Monday, April 9, 2012

Is a Samurai Just a Fighter in Funny Armor?

This past weekend I posted about how I might approach an "oriental adventures" rules supplement, essentially saying that, where the OA book published by TSR was jargon-heavy and skewed more historical (and was heavily weighted towards Japan), I would skew mine more towards Samurai and Kung-Fu movies, and would try to make it more accessible to an English-speaking audience with a limited knowledge of historical Japan and China (and that I would balance it more between the two cultures).

The post generated a lot of good discussion and links, but regular GG commenter (and player in my campaign) Hamlet made the following observation (quoted here in part; go to the original to see the whole thing):
"...all you really need is a pamphlet covering the basics. A glossary of terms, a few pages describing culture and honor and the like, which can be done for Japanese, Chinese, Indian, assorted "other" cultures of the region...

"...for the most part, you have everything you need to run a campaign of samurai and ninja already in the core books. The PHB only needs a very light reskinning, which can be done in a matter of a few pages, to fit the bill. Fighters are now called Samurai or Bushi or whatever. Ninja would probably be thieves or multi-classed if demi-humans"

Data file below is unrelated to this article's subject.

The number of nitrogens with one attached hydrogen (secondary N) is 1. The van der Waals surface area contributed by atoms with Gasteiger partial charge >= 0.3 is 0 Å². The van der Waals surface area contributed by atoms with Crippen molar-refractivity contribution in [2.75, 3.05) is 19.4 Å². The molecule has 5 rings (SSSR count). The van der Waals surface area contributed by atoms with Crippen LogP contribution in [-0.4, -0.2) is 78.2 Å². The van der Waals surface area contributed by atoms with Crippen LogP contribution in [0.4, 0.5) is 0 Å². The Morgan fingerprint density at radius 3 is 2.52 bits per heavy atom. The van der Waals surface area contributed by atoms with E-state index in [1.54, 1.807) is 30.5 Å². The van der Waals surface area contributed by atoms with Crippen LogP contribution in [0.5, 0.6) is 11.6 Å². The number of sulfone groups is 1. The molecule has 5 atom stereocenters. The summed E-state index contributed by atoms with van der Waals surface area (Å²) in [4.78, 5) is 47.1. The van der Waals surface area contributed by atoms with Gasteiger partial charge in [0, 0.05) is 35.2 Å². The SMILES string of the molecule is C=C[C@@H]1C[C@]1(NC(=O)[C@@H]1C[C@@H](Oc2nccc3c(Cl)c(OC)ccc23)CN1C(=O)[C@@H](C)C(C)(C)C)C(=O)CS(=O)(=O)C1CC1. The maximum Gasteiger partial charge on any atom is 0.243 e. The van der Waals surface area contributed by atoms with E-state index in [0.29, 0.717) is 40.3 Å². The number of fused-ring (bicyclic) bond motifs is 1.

I found this a very interesting approach, and wanted to highlight it as a counterpoint to my original post. Is a new class beyond fighter (or cavalier) really needed to play a samurai, busei, or kensai? Or can you do it with just a new list of armor and weapons? What's a wu jen other than a mage with a different list of spells? Do ninjas need to be a class of their own, or, as Hamlet posits, can you just use the existing 1E thief (or perhaps assassin) class, wear a mask and hood, take a proficiency in shuriken, and be done with it? And do you really need an honor mechanic?

Any thoughts?

How the Enterprise Almost Landed in Las Vegas

When I read this story, I was absolutely flabbergasted. I fancy myself a hard-core Star Trek fan, but had absolutely no idea that there were plans to build a life-sized USS Enterprise and put it in downtown Las Vegas as a tourist attraction. Let alone how close they came to actually going through with it.

Apparently they had the plans, the permits from the city, the funding from backers, and the license from Paramount. All they needed was the blessing from the studio CEO, Stanley Jaffe. And he said "no", afraid that if the $150 million attraction was a flop, it would remain prominently in the public mind for years, rather than the few months a movie flop would. I've got to say, that has to go down in history as one of the poorest decisions in history, when one thinks about how successful the franchise has been since 1992. They would have made their money back a hundredfold.

This goes way beyond the Star Trek Experience that eventually was produced (and to this day I am kicking myself for not visiting it while I could). I mean, the actual USS Enterprise! Life sized! The mind boggles.

Read the whole story. It's inspiring in its audacity, fascinating in its details, and tragic in its conclusion.


Hat tip to Aint it Cool News.